V(s) = L[sI(s) – i(0)]

Capacitor (C):

  • Time Domain:                                                                                
  • s-Domain:

i(s) = sCV(s) – Cv

Steps for Finding Transient Response

  • Identify the variable of interest (Inductor current for RL circuit, Capacitor voltage for RC circuit).
  • Determine the initial value of the variable.
  • Calculate the final value of the variable.
  • Calculate the time constant for the circuit.

Transient Response of RL and RC Circuits

The analysis of circuits that contain combinations of resistors with capacitors or inductors follows the same general principles as for networks of resistors alone. Following figure shows a basic combination of a resistor with a capacitor, where a switch connected to a battery or ground allows the creation of voltage pulses at the input to the network.

We have 9 unknowns, using the above equations the following can be derived.

( We may assume the input voltage to be either 0 V or the battery emf E, and that it will be steady while the switch remains in a given position. During such periods, we may therefore treat Vin as a constant.)


Transient Analysis of R-L Circuit: 

  • When the switch is closed, current flows into the capacitor.
  • Current flow ceases when charge collected on the capacitor produces a voltage equal and opposite to V.
  • An equation describing the behavior is shown; it is both exponential and asymptotic.
  • In the equation, the value RC is called the time constant (τ).
  • As τ grows smaller, transient behavior disappears much faster.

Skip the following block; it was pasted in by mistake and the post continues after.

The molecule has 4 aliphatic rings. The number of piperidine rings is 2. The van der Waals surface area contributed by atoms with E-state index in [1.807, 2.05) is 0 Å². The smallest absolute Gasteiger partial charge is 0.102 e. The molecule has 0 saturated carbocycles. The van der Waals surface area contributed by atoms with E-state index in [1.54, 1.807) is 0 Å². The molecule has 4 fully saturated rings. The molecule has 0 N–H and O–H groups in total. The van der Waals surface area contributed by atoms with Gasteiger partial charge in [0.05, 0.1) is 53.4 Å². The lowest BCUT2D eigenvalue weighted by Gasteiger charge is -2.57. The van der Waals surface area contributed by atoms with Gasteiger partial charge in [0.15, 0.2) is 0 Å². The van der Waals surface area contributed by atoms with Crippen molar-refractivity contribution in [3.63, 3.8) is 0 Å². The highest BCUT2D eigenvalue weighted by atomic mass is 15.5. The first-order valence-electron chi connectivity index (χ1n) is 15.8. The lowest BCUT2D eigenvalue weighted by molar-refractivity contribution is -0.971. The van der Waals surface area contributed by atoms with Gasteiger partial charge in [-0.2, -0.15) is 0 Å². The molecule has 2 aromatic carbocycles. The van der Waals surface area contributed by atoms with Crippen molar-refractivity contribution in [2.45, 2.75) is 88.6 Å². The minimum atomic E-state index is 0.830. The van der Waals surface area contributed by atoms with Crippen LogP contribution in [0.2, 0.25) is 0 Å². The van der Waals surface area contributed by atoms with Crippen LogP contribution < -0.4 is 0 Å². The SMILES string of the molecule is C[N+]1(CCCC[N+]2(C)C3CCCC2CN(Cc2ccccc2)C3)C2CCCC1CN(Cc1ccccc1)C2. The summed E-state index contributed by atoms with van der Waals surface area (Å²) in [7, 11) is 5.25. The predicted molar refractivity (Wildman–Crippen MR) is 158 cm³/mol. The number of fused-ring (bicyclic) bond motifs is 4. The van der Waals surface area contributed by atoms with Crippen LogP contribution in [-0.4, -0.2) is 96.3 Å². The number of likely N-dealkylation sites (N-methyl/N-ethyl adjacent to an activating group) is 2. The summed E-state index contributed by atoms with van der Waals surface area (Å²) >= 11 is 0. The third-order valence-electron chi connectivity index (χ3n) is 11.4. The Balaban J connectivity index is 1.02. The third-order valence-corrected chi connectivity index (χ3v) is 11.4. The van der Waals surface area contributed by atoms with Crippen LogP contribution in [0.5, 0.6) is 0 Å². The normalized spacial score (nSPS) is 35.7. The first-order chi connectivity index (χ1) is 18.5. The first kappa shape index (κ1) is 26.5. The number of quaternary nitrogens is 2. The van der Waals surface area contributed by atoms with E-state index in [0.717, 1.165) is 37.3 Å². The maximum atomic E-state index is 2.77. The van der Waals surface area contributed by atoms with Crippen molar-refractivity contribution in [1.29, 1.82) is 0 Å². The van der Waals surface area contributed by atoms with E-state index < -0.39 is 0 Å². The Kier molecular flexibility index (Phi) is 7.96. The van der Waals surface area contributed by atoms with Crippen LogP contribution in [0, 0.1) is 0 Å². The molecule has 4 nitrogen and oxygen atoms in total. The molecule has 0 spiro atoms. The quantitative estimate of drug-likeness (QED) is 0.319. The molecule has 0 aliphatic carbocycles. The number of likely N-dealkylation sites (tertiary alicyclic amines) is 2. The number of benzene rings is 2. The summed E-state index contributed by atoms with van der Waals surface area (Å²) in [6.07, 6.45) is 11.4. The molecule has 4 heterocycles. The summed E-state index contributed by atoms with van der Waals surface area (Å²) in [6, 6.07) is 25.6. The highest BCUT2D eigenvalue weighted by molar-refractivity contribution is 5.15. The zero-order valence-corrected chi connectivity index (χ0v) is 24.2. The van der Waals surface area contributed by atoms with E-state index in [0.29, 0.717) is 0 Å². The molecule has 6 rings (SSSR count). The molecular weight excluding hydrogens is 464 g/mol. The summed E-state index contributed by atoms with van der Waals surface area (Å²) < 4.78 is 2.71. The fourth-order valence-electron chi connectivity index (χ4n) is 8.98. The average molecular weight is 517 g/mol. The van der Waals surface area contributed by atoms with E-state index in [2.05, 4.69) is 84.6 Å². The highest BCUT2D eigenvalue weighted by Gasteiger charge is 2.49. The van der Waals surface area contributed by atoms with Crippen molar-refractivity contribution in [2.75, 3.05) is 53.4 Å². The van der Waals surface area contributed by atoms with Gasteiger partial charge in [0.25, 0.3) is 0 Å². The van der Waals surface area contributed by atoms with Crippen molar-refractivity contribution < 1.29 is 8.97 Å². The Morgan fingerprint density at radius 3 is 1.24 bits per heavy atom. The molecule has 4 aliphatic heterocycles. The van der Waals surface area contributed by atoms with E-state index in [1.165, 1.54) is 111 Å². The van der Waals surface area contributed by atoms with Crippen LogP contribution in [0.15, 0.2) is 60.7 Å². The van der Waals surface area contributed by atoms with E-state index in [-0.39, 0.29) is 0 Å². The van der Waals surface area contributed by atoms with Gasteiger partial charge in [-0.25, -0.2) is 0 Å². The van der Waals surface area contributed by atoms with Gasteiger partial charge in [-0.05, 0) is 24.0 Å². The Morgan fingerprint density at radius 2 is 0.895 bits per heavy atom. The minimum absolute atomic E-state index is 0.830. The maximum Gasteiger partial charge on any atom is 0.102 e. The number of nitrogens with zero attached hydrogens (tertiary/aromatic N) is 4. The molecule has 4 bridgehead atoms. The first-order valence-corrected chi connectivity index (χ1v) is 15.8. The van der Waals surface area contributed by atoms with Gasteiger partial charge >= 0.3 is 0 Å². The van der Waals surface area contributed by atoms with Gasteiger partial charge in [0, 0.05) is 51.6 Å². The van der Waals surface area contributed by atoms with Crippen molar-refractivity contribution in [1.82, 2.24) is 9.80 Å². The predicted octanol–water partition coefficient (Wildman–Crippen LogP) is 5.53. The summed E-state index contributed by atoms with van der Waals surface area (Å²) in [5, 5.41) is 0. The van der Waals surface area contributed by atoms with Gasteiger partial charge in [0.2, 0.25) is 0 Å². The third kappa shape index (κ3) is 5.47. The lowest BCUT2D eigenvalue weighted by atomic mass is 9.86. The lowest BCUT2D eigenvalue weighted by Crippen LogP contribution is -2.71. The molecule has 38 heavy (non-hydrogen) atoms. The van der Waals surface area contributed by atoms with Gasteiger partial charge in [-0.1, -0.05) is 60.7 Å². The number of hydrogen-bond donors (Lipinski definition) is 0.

The transient current through the inductor L at any time t

where, iσ = Current through L at t → σ i.e., steady-state current through L i0 = Current through L at t = 0 Req = Thevenin’s equivalent resistance seen across L for t > 0


Transient Analysis of R-C Circuit: 

  • When the switch is closed, current flow is inhibited as the inductor develops an opposite voltage to the one applied.
  • Current slowly begins to flow, as the inductor voltage falls toward 0.
  • As the transient effect dies, current flow approaches V/R.
  • The time constant τ in an RL circuit is defined as τ = L/R.
  • As τ grows smaller, transient behavior disappears much faster.

The transient voltage across capacitor C at any time t:


where, Vσ = Voltage across capacitor at t → σ, i.e., steady state voltage across C Vσ = Voltage across C at t = 0 Req = Thevenin’s equivalent resistance seen across C for t > 0.

Transient Analysis of RLC Circuit: 

  • A circuit with R, L, and C can exhibit oscillatory behavior if the components are chosen properly.
  • For many values of R-L-C, there will be no oscillation.
  • α is the damping factor, which determines the rate at which the oscillation dies out.
  • The smaller L and C, the higher frequency of the oscillation.
  • If R is too large the quantity under the square root is negative, which means there is no oscillation

Frequency Domain

  • A periodic signal can be viewed as being composed of a number of sinusoids.
  • Instead of specifying a periodic signal in terms of the time variable t, one can equivalently specify the amplitude and phase density of each sinusoid of frequency contained in the signal.